October 19, 2018
Arts & Entertainment
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  • As an assemblage artist, Nichole Leavy makes art with everyday objects and hidden gems she unearths when thrift shopping.
    Photo by Judy Tacyn
    As an assemblage artist, Nichole Leavy makes art with everyday objects and hidden gems she unearths when thrift shopping.
  • Nichole Leavy creates one-of-a-kind works of art that beg the viewer to look beyond the individual elements to discover a larger story in the assembled piece.
    Photo by Judy Tacyn
    Nichole Leavy creates one-of-a-kind works of art that beg the viewer to look beyond the individual elements to discover a larger story in the assembled piece.
  • Nichole Leavy creates one-of-a-kind works of art that beg the viewer to look beyond the individual elements to discover a larger story in the assembled piece.
    Photo by Judy Tacyn
    Nichole Leavy creates one-of-a-kind works of art that beg the viewer to look beyond the individual elements to discover a larger story in the assembled piece.

Pasadena Artist Turns Trash To Treasure In Mesmerizing Art

Judy Tacyn
Judy Tacyn's picture
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September 18, 2018

Nichole Leavy is somewhat of a contradiction. As an assemblage artist, she uses tools that are everyday objects and hidden gems she unearths when thrift shopping. The more objects she can surround herself with, the more options she has, and the more eclectic and expressive her art becomes. Yet in the randomness of objects she collects, she craves organization.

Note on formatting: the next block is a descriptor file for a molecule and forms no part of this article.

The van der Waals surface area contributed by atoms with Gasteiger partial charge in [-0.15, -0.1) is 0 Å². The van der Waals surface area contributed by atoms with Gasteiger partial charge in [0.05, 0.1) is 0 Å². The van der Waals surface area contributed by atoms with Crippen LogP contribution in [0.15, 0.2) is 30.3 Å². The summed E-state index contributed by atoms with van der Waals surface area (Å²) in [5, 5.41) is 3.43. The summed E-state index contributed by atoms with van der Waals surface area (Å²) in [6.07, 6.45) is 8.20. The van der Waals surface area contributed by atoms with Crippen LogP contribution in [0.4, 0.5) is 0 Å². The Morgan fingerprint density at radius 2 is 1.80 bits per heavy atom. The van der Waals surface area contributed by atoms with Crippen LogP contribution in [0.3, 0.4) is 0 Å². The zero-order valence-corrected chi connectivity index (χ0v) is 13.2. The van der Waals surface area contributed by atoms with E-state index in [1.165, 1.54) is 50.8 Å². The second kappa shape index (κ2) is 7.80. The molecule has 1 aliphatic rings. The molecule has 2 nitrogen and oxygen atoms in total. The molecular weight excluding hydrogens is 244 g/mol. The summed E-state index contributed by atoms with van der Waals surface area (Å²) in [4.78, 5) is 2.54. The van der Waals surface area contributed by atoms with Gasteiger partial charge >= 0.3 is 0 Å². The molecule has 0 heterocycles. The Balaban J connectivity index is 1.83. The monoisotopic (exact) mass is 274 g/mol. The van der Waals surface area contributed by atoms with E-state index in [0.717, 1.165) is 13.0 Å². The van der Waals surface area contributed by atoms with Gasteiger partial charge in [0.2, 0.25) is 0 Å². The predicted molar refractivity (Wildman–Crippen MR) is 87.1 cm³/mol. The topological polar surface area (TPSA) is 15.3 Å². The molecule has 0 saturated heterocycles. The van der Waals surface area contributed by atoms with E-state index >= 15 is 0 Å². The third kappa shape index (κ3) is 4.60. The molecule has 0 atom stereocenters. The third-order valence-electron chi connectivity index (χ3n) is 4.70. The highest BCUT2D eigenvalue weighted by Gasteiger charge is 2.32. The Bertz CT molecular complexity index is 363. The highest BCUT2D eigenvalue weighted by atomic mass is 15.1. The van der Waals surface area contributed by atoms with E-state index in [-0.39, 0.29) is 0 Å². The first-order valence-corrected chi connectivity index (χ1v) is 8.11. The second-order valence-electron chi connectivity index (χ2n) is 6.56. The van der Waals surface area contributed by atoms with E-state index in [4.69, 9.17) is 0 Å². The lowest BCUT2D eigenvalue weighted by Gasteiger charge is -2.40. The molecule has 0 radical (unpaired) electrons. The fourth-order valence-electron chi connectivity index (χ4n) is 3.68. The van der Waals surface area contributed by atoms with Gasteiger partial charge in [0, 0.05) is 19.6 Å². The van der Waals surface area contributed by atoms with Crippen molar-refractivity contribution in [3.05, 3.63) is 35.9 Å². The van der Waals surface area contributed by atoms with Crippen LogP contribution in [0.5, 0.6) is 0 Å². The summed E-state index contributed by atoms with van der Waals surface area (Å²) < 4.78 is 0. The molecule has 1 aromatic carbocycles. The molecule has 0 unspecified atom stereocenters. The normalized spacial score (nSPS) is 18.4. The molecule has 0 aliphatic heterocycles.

Her workspace is pristine. Her found objects are stored in uniform plastic bins, sorted by color, or if she has a particular project in mind, by name, such as Faerie Book-Apartments or Teacup Pools. Her assemblage pieces represent the marriage of order and randomness to create one-of-a-kind works of art that beg the viewer to look beyond the individual elements to discover a larger story in the assembled piece.

Like an expressive poem or literary passage that needs to be reread to be further understood, or a classic movie that reveals itself anew every time it’s viewed, assemblage art can speak volumes simply by the choices the artist made when pulling together each unique object to collage.

Leavy’s path to assemblage art is only part of her love of all things creative. “I knew I wanted to have a career in art while I was in high school, so I took a lot of art classes once my required courses were done, and received a couple of scholarships,” said Leavy. “I earned a Bachelor of Fine Arts degree from Maryland Institute College of Art, where I majored in general fine arts so I could take a lot of different kinds of fine arts classes without having to concentrate on one (such as painting, drawing, sculpture, and photography).”

That diversity has helped form Leavy’s art career evolution. For about 10 years, she painted murals and detailed, realistic portraits on commission. In 2015, she started working in abstract expressionist paintings and, from there, rediscovered her passion of assemblage art she formed when in college.